“If something is not online,” Ben Ortiz, assistant curator of the CHHC, said. “It just doesn’t exist these days.”
The CHHC has been compiling Bambaataa’s archive for about two years, and part of having the archive of an artist that is still living is that it will continue to grow over time. Ortiz explained the archive resides in approximately 600 individual boxes consisting of tens of thousands of vinyl records, books, papers and personal notes, even clothing and jewelry.
On the sleeves of the vinyl, Bambaataa would assign each record a number as he continued the collection. The archive consists of music from a variety of genres, not just hip-hop, ranging from artists like Aretha Franklin to Carlos Santana.
“He annotated some of the record sleeves indicating his ownership, or sometimes indicating on the back of the record what song he likes on the album,” Ortiz said. “That is a particular dynamic I think would be analogous to buying lots of music on iTunes and then creating a playlist of the songs you really like.”
With the help of the grant, the plan is to scan the vinyl sleeves and other personal notes onto a computer for online availability. Some of the rarest music, like demos and acetates, will be digitized, but not released online due to copyright concerns. The uniqueness of the albums is not in their content, but rather that they were used by Bambaataa as he helped to create the hip-hop universe.
The CHHC was started in 2007 when Johan Kugelberg, a former record executive turned collector, donated the collection he had started in 1999 to the Cornell University Rare and Manuscript Collection. Katherine Reagan, the curator of Rare Books and Manuscripts, assembled an advisory board for the collection, and Ortiz was one of the members. He became assistant curator in 2011.
According to Ortiz, the collection started with roughly 5,000 individual items, photographs, vinyl records, flyers and ephemera. Now he estimates the collection consists of around 300,000 items, as a lot has been compiled in less than a decade.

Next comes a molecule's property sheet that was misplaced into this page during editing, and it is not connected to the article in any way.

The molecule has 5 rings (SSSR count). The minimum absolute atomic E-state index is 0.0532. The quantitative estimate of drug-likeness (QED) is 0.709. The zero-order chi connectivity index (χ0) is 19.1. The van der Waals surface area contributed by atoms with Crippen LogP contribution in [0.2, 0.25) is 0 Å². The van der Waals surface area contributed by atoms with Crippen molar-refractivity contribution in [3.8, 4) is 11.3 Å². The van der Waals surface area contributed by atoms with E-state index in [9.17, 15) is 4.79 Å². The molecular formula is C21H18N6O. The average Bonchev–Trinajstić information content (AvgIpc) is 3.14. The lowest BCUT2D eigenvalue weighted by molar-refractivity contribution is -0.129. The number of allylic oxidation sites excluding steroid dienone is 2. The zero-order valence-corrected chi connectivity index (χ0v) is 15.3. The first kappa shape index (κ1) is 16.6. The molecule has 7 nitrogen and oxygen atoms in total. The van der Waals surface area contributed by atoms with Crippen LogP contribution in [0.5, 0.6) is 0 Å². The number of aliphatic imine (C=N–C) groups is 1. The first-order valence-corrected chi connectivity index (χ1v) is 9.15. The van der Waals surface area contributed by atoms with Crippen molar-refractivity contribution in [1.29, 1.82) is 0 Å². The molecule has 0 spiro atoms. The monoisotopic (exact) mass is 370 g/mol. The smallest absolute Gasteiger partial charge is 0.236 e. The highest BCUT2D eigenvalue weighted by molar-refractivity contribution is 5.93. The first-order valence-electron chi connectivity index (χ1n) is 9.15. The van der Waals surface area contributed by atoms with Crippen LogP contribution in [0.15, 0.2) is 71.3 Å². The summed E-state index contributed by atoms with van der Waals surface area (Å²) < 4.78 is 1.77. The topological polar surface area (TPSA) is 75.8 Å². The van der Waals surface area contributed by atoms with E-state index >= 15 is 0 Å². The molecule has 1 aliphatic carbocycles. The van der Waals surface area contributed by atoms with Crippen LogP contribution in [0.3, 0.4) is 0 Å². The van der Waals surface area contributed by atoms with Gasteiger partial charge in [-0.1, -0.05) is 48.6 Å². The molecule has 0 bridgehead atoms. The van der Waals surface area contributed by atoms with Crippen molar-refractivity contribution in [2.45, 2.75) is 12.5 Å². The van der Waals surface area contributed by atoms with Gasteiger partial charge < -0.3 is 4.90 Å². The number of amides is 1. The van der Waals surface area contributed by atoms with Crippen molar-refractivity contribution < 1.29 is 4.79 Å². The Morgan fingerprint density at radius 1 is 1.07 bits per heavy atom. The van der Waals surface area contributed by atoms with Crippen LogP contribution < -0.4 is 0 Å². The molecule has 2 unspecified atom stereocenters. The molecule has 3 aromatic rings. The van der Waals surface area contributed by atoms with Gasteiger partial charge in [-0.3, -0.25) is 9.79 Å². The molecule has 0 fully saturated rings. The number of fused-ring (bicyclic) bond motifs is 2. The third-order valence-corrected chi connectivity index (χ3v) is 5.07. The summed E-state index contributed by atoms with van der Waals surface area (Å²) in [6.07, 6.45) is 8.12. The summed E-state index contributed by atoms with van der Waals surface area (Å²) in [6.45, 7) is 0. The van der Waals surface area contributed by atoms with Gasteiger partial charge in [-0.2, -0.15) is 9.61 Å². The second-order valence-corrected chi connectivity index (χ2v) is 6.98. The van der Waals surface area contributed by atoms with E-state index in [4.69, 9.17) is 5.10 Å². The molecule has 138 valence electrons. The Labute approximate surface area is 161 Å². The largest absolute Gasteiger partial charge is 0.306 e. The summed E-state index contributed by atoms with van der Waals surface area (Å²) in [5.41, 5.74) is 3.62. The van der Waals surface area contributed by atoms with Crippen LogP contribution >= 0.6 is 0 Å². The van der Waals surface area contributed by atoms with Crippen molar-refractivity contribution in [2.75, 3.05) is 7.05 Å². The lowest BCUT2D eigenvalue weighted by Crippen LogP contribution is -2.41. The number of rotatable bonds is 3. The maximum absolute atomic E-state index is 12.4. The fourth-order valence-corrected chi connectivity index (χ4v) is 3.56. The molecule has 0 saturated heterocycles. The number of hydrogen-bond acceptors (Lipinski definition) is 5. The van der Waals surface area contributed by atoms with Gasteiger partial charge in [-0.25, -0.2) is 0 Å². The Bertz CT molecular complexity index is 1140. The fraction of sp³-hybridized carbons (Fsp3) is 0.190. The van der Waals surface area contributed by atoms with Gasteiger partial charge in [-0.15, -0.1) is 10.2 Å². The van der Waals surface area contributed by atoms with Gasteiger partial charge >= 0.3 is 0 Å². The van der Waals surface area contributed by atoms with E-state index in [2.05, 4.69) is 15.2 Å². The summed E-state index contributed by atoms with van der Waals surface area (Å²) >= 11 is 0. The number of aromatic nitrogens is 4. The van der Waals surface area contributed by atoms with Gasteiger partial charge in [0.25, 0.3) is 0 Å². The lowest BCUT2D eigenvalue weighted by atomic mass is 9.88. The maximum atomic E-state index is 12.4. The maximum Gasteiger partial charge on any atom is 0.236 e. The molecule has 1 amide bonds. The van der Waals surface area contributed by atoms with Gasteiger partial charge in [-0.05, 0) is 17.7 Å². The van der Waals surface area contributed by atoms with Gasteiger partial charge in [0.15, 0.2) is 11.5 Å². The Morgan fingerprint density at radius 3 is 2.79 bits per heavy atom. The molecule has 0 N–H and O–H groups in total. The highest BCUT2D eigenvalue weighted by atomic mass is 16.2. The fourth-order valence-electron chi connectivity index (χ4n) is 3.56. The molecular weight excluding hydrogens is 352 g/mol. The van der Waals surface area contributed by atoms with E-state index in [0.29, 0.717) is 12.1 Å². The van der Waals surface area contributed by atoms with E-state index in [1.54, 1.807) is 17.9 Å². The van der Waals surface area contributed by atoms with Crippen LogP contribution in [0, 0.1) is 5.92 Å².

The relationship between Bambaataa and Cornell started in 2008. He took part in panels and other discussions at the university, along with performing at local clubs. In July 2012, he was appointed visiting scholar for three years. Before finishing his term in the fall of 2015, Bambaataa visited the campus several times per year, interacting with the community.
Bambaataa was the first person to promote the title “hip-hop” to the media, therefore introducing the phrase to the world.
Growing up in the South Bronx in the 1960s and ‘70s, Bambaataa was a member of the Black Spades gang, but gang violence began to slow down with the effort of him and others promoting bonding through music.
“The gangs, sort of, crumbled with hip-hop being the phoenix that came out of those ashes,” Ortiz said.
Through his creation of the universal hip-hop awareness group called the Zulu Nation, Bambaataa promoted peace, unity, love and having fun. In the Bronx, one of the poorest congressional districts in the country, people do not get too many chances to step outside of their neighborhood. Fortunately for them, they had Bambaataa, who Ortiz described as a musical tour guide.
“It is clear that we are talking about an individual who has a great reverence for human culture and all of its diversity,” Ortiz said. “You can tell that he was somebody who really loved to expose people to new forms of music that they probably haven’t heard.”
After looking through the archive and spending time with Bambaataa, Ortiz refers to him as a leader. Bambaataa is still trying to evolve and grow, striving to learn and expand his self-knowledge. As someone learns more, they obtain the ability to teach others as well.
“People in every corner of the globe, young people in third world countries and impoverished neighborhoods,” said Ortiz, “Appreciate and aspire to be hip-hop artists because the culture has been disseminated throughout the world by the Zulu Nation, and many others, but most importantly and most notably the Zulu Nation.”
Ortiz estimated the processing would be complete in three or four years. With the extent of Bambaataa’s still-growing archive, he will need to assemble a team to help him with the process.
“That would take me a decade to do by myself if I worked on it every minute of every day,” Ortiz said.